Libya recently emerged from the shadows of international ostracism and is making efforts to improve ties and business relations with several West European countries.
Algeria has been profoundly marked by eight years of intense Islamic terror, which has left the country numb, its social and educational system in tatters and the bulk of the population living below the accepted poverty level.
Although the intensity of terrorism has considerably subsided in recent months, the wounds are not healed and the possibility of more strife haunts the country. According to Lakhdar Benchiba, an Algerian journalist, "it is no longer a state of war, but neither is it a state of peace."

Algeria's income gap

The former French possessions of the Maghreb have retained French methods and administrative systems, and to this day use French technical and professional terminology. In that sense, their Francophone heritage should have helped their cooperation.
Algeria and Libya are blessed with oil, but their sizable petrodollar revenues have yet to filter down to the population.
Libya recently emerged from the shadows of international ostracism and is making efforts to improve ties and business relations with several West European countries.
Algeria has been profoundly marked by eight years of intense Islamic terror, which has left the country numb, its social and educational system in tatters and the bulk of the population living below the accepted poverty level.
Although the intensity of terrorism has considerably subsided in recent months, the wounds are not healed and the possibility of more strife haunts the country. According to Lakhdar Benchiba, an Algerian journalist, "it is no longer a state of war, but neither is it a state of peace."Algeria's income gap A large portion of the revenue from Algeria's oil and gas exports is used for the armed forces and security apparatus, and some is said to end up in the pockets of the military elite backing the government of President Abdelaziz Bouteflika.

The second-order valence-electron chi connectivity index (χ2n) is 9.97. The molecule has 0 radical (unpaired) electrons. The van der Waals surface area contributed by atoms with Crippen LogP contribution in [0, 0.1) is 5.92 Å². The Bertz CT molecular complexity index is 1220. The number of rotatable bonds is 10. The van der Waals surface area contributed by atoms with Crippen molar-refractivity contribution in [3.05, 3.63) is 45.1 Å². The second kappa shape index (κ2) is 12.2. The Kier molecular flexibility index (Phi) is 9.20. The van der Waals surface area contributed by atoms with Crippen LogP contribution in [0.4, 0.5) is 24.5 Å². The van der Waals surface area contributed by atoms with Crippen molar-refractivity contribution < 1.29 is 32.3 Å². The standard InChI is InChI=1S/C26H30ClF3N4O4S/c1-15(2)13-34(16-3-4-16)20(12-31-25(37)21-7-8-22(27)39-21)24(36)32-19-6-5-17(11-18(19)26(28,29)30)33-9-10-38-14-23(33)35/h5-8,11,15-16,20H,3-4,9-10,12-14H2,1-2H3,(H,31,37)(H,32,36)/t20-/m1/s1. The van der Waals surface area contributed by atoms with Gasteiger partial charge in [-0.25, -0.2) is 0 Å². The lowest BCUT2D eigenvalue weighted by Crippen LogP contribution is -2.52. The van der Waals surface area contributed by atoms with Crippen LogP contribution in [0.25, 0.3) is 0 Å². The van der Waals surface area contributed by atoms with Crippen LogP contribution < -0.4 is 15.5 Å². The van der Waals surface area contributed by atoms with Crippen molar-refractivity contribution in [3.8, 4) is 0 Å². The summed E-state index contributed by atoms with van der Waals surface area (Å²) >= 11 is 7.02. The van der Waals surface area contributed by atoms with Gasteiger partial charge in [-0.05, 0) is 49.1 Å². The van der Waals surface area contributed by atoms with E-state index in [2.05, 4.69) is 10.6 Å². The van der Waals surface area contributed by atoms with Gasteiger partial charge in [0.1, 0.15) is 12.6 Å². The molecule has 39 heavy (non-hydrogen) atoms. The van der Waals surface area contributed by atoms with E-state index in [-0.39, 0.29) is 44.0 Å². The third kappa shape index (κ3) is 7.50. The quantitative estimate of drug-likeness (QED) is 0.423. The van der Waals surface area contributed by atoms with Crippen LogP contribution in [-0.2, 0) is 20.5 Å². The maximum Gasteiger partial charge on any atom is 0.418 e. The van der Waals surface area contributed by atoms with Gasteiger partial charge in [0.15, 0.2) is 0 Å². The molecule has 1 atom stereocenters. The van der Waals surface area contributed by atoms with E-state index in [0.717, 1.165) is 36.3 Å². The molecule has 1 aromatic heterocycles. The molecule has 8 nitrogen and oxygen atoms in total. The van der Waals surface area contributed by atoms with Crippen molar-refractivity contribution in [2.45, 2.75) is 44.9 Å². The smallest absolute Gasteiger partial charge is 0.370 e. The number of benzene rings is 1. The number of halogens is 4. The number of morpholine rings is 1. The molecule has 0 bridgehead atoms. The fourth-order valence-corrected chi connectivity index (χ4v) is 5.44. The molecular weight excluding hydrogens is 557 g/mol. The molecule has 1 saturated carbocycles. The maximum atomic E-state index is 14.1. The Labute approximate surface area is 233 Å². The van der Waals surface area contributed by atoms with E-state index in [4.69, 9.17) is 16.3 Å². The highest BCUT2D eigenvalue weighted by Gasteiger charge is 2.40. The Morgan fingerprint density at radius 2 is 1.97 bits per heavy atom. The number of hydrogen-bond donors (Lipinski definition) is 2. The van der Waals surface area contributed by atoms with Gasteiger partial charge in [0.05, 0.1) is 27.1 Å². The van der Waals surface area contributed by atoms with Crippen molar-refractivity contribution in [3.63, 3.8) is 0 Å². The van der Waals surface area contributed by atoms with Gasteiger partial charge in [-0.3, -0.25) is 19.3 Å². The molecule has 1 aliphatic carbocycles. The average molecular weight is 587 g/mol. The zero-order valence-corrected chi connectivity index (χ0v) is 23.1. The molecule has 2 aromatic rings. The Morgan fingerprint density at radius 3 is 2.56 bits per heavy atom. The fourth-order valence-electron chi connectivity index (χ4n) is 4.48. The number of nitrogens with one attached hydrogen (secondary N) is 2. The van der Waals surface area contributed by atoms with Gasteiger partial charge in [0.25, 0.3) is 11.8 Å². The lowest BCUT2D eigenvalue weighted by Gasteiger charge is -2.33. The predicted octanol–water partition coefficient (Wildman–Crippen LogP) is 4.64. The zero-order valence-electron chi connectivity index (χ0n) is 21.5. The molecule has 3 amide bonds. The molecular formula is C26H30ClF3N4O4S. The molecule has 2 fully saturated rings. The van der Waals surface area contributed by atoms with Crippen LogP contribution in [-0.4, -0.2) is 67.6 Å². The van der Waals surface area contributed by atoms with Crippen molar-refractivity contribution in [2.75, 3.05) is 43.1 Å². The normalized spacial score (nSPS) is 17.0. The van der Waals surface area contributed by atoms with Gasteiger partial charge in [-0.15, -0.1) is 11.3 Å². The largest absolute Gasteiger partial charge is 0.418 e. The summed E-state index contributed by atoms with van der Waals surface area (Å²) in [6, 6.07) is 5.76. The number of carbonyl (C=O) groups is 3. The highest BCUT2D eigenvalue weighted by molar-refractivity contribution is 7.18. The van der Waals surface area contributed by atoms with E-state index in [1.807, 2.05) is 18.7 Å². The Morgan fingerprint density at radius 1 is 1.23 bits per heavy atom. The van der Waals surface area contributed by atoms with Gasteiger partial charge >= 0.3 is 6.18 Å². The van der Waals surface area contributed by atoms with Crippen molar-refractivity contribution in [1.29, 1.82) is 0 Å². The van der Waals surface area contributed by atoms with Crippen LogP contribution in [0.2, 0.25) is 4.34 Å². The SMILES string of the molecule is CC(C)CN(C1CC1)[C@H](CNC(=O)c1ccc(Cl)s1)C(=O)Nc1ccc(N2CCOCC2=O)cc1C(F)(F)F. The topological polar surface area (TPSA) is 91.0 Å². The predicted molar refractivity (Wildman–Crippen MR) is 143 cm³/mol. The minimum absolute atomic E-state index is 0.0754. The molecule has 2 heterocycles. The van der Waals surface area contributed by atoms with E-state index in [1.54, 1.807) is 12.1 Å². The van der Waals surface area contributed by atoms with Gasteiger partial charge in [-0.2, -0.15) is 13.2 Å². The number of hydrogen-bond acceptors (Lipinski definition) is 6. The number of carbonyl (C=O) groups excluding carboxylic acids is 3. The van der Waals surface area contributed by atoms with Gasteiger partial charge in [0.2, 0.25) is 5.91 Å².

When the school year opened this year, an estimated 2.2 million children of the poor required a special state subsidy to buy pads and pencils.
"Many families, mainly in the countryside, simply could not afford to send their children to school," Mr. Benchiba said.
At the same time, he added, "in the cities, the newly rich ostentatiously brandish their prosperity with their extravagant villas, white-coated servants and expensive cars."
Such glaring contrasts can also be seen in Morocco, where young King Mohammed VI, on the throne for 16 months, has yet to live up to his promise that he also will be the "monarch of the poor."
According to Fouad Abdelmouni, one of Morocco's leading Islamic militants, 65 percent of Moroccans live below the poverty level, bolstering the fundamentalist movement.
"Our [militant Islam's] strength lies in the absence of democracy and in Morocco's perpetually unsolved economic, social and political problems," he said.

Tunisia values schooling

Tunisia alone stands out as moving toward prosperity, although it lacks natural resources and claims its wealth lies in its educated population.
With one third of its budget earmarked for education, Tunisia has created a modest but satisfied middle class, is actively promoting the rise of women in business and government, and constantly receives high grades from international lending institutions.
Above all, the government of President Ben Ali says it has successfully "inoculated" the population against Islamic fundamentalism, banning all its forms in public and official life.
The strong-arm measures opposing Islamic fundamentalists have prompted accusations from European liberals that Tunisia has a regimented government that deprives its citizens of freedom of expression.